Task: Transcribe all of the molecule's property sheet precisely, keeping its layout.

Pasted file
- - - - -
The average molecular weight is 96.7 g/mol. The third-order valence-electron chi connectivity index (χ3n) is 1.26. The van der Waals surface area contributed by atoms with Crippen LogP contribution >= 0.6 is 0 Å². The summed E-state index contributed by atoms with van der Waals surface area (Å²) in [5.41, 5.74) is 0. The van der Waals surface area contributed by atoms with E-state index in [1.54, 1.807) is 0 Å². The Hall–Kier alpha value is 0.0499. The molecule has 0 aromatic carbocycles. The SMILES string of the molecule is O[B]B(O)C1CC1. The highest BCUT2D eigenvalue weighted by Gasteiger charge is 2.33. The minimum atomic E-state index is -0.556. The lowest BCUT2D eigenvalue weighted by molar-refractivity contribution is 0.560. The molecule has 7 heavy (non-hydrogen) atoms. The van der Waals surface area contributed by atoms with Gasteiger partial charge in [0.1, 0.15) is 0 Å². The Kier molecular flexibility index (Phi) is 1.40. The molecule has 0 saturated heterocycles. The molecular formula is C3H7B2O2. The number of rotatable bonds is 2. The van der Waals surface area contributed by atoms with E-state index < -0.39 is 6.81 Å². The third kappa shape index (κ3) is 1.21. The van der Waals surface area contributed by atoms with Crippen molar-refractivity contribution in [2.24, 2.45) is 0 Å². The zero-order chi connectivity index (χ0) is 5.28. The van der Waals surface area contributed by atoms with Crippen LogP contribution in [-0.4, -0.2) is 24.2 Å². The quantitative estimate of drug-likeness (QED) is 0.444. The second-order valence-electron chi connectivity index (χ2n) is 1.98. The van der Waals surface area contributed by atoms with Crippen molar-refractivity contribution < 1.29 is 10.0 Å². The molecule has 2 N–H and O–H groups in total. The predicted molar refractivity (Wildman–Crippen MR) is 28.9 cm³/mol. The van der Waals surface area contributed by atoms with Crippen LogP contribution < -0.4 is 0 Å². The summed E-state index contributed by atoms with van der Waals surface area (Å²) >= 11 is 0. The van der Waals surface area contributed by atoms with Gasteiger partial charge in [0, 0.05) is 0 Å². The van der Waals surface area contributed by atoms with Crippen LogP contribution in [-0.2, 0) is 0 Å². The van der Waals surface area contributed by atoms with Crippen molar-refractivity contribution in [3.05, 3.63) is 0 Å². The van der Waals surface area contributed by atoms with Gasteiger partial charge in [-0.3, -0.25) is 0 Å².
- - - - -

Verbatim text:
The average molecular weight is 96.7 g/mol. The third-order valence-electron chi connectivity index (χ3n) is 1.26. The van der Waals surface area contributed by atoms with Crippen LogP contribution >= 0.6 is 0 Å². The summed E-state index contributed by atoms with van der Waals surface area (Å²) in [5.41, 5.74) is 0. The van der Waals surface area contributed by atoms with E-state index in [1.54, 1.807) is 0 Å². The Hall–Kier alpha value is 0.0499. The molecule has 0 aromatic carbocycles. The SMILES string of the molecule is O[B]B(O)C1CC1. The highest BCUT2D eigenvalue weighted by Gasteiger charge is 2.33. The minimum atomic E-state index is -0.556. The lowest BCUT2D eigenvalue weighted by molar-refractivity contribution is 0.560. The molecule has 7 heavy (non-hydrogen) atoms. The van der Waals surface area contributed by atoms with Gasteiger partial charge in [0.1, 0.15) is 0 Å². The Kier molecular flexibility index (Phi) is 1.40. The molecule has 0 saturated heterocycles. The molecular formula is C3H7B2O2. The number of rotatable bonds is 2. The van der Waals surface area contributed by atoms with E-state index < -0.39 is 6.81 Å². The third kappa shape index (κ3) is 1.21. The van der Waals surface area contributed by atoms with Crippen molar-refractivity contribution in [2.24, 2.45) is 0 Å². The zero-order chi connectivity index (χ0) is 5.28. The van der Waals surface area contributed by atoms with Crippen LogP contribution in [-0.4, -0.2) is 24.2 Å². The quantitative estimate of drug-likeness (QED) is 0.444. The second-order valence-electron chi connectivity index (χ2n) is 1.98. The van der Waals surface area contributed by atoms with Crippen molar-refractivity contribution < 1.29 is 10.0 Å². The molecule has 2 N–H and O–H groups in total. The predicted molar refractivity (Wildman–Crippen MR) is 28.9 cm³/mol. The van der Waals surface area contributed by atoms with Crippen LogP contribution < -0.4 is 0 Å². The summed E-state index contributed by atoms with van der Waals surface area (Å²) >= 11 is 0. The van der Waals surface area contributed by atoms with Gasteiger partial charge in [0, 0.05) is 0 Å². The van der Waals surface area contributed by atoms with Crippen LogP contribution in [-0.2, 0) is 0 Å². The van der Waals surface area contributed by atoms with Crippen molar-refractivity contribution in [3.05, 3.63) is 0 Å². The van der Waals surface area contributed by atoms with Gasteiger partial charge in [-0.3, -0.25) is 0 Å².